In the course of his journey, he discovers that the cook occupies a special place in the world, standing squarely between nature and culture. Both realms are transformed by cooking, and so, in the process, is the cook. Each section of Cooked tracks Pollan’s effort to master a single classic recipe using one of the four elements. A North Carolina barbecue pit master tutors him in the primal magic of fire; a Chez Panisse–trained cook schools him in the art of braising; a celebrated baker teaches him how air transforms grain and water into a fragrant loaf of bread; and finally, several mad-genius “fermentos” (a tribe that includes brewers, cheese makers, and all kinds of picklers) reveal how fungi and bacteria can perform the most amazing alchemies of all. The reader learns alongside Pollan, but the lessons move beyond the practical to become an investigation of how cooking involves us in a web of social and ecological relationships: with plants and animals, the soil, farmers, our history and culture, and, of course, the people our cooking nourishes and delights. Cooking, above all, connects us.

Book Review: ‘The God Argument – The Case Against Religion and for Humanism’ By A.C. Grayling…


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From ANDREW DOYLE
HuffPost

According to Catherine Pepinster, A.C. Grayling’s new book The God Argument is a “stern, unrelenting and unforgiving” attack on faith, a “vilification of theists” written in the style of “an angry Old Testament prophet.” Grayling, we are told, is guilty of “railing at religionists” such as the theist philosopher Alvin Plantinga, whose version of the ontological argument for the existence of God causes Grayling “to see red.”

At this point, those of us familiar with Grayling’s work might begin to smell a rat. Typically so measured in his tone and tolerant in his outlook, what could have happened to transform him into this pugnacious, fire-breathing polemicist?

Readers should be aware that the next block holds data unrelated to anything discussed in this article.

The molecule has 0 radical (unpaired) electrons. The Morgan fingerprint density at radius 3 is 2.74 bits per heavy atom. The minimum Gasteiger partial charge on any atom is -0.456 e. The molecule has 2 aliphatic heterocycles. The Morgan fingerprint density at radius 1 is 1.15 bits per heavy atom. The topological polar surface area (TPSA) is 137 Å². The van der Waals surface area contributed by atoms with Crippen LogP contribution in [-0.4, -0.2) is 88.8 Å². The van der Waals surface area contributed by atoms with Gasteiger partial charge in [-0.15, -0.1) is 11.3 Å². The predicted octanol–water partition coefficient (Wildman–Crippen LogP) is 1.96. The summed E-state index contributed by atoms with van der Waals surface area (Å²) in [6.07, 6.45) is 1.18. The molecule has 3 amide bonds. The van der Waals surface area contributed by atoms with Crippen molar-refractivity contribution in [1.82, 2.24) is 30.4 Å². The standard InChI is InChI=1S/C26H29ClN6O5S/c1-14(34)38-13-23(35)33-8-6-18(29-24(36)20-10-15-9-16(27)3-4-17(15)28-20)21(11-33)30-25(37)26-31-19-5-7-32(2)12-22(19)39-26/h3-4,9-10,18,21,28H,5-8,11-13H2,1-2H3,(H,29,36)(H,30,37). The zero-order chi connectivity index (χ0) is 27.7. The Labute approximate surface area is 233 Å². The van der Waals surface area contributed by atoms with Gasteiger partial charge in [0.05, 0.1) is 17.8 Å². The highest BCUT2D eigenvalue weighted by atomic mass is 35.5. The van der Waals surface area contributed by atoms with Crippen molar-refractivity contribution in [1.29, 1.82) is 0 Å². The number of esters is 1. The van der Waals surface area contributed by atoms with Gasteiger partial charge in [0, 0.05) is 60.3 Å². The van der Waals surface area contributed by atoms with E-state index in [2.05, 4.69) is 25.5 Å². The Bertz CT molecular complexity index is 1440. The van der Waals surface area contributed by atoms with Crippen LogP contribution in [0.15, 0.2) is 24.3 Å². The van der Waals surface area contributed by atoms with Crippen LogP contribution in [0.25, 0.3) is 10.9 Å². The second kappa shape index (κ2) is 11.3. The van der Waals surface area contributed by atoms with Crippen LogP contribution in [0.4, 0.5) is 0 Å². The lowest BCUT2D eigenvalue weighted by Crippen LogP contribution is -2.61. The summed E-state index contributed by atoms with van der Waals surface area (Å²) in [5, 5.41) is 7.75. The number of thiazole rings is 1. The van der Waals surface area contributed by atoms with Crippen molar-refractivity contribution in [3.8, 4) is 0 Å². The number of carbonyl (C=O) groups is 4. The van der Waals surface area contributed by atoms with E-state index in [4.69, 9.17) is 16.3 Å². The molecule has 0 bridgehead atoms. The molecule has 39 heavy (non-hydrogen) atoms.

Well, nothing. Because The God Argument is about as far removed in tone from Pepinster’s account than it is possible to imagine. It is, in fact, one of the most dispassionate overviews of the atheistic stance yet to appear. Pepinster is of course entitled to her opinion, but readers should be aware that her review is of a book that does not exist outside of her imagination.

In ‘Life After Life,’ Caught In The Dangerous Machinery of History…


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From MEG WOLITZER
NPR

[Available for rent $2 at Mulligan Books... DS]

Flannery O’Connor said short stories need to have a beginning, a middle and an end, though not necessarily in that order. But what about novels? Kate Atkinson seems to believe there can be a beginning, a middle and an end, and then another beginning, plus several more middles … and why not have a beginning again?

What she’s done in her masterful new book, Life After Life, is prove that what makes a long piece of fiction succeed might have very little to do with the progression of its story, and more to do with something hard to define and even harder to produce: a fully-realized world. Atkinson not only invites readers in but also asks them to give up their preconceptions of what a novel should be, and instead accept what a novel can be.

When I started Life After Life, I have to admit, I wasn’t sure I wanted to keep going. I was disoriented, and I thought maybe the problem was me